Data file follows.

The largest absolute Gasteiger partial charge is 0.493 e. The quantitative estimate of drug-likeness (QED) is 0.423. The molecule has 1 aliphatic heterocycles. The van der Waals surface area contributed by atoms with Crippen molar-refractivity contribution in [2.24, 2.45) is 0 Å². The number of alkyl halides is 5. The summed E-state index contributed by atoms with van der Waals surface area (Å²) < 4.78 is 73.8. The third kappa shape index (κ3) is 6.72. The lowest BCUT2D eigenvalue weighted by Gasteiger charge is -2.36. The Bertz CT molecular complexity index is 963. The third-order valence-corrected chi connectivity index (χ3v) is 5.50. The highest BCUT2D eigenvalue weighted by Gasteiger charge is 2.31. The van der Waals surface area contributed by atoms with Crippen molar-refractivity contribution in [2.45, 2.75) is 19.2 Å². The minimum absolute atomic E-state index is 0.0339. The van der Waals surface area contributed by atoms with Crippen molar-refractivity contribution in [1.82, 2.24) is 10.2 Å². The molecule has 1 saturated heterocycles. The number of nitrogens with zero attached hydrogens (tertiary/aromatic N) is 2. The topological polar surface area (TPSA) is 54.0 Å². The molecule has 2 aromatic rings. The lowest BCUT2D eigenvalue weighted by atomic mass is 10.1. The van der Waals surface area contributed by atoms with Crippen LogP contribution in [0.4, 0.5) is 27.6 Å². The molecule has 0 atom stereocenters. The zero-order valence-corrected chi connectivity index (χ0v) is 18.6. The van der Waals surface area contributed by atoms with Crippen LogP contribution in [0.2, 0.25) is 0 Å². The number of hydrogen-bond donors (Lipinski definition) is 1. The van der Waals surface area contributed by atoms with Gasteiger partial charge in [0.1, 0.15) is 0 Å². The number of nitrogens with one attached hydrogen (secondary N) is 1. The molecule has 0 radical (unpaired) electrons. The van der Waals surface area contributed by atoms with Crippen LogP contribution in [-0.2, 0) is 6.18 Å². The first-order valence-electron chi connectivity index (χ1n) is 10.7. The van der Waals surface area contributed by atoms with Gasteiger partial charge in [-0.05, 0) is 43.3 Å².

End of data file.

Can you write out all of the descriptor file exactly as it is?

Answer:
The largest absolute Gasteiger partial charge is 0.493 e. The quantitative estimate of drug-likeness (QED) is 0.423. The molecule has 1 aliphatic heterocycles. The van der Waals surface area contributed by atoms with Crippen molar-refractivity contribution in [2.24, 2.45) is 0 Å². The number of alkyl halides is 5. The summed E-state index contributed by atoms with van der Waals surface area (Å²) < 4.78 is 73.8. The third kappa shape index (κ3) is 6.72. The lowest BCUT2D eigenvalue weighted by Gasteiger charge is -2.36. The Bertz CT molecular complexity index is 963. The third-order valence-corrected chi connectivity index (χ3v) is 5.50. The highest BCUT2D eigenvalue weighted by Gasteiger charge is 2.31. The van der Waals surface area contributed by atoms with Crippen molar-refractivity contribution in [2.45, 2.75) is 19.2 Å². The minimum absolute atomic E-state index is 0.0339. The van der Waals surface area contributed by atoms with Crippen molar-refractivity contribution in [1.82, 2.24) is 10.2 Å². The molecule has 1 saturated heterocycles. The number of nitrogens with zero attached hydrogens (tertiary/aromatic N) is 2. The topological polar surface area (TPSA) is 54.0 Å². The molecule has 2 aromatic rings. The lowest BCUT2D eigenvalue weighted by atomic mass is 10.1. The van der Waals surface area contributed by atoms with Crippen LogP contribution in [0.4, 0.5) is 27.6 Å². The molecule has 0 atom stereocenters. The zero-order valence-corrected chi connectivity index (χ0v) is 18.6. The van der Waals surface area contributed by atoms with Crippen LogP contribution in [0.2, 0.25) is 0 Å². The number of hydrogen-bond donors (Lipinski definition) is 1. The van der Waals surface area contributed by atoms with Gasteiger partial charge in [0.1, 0.15) is 0 Å². The number of nitrogens with one attached hydrogen (secondary N) is 1. The molecule has 0 radical (unpaired) electrons. The van der Waals surface area contributed by atoms with Crippen LogP contribution in [-0.2, 0) is 6.18 Å². The first-order valence-electron chi connectivity index (χ1n) is 10.7. The van der Waals surface area contributed by atoms with Gasteiger partial charge in [-0.05, 0) is 43.3 Å².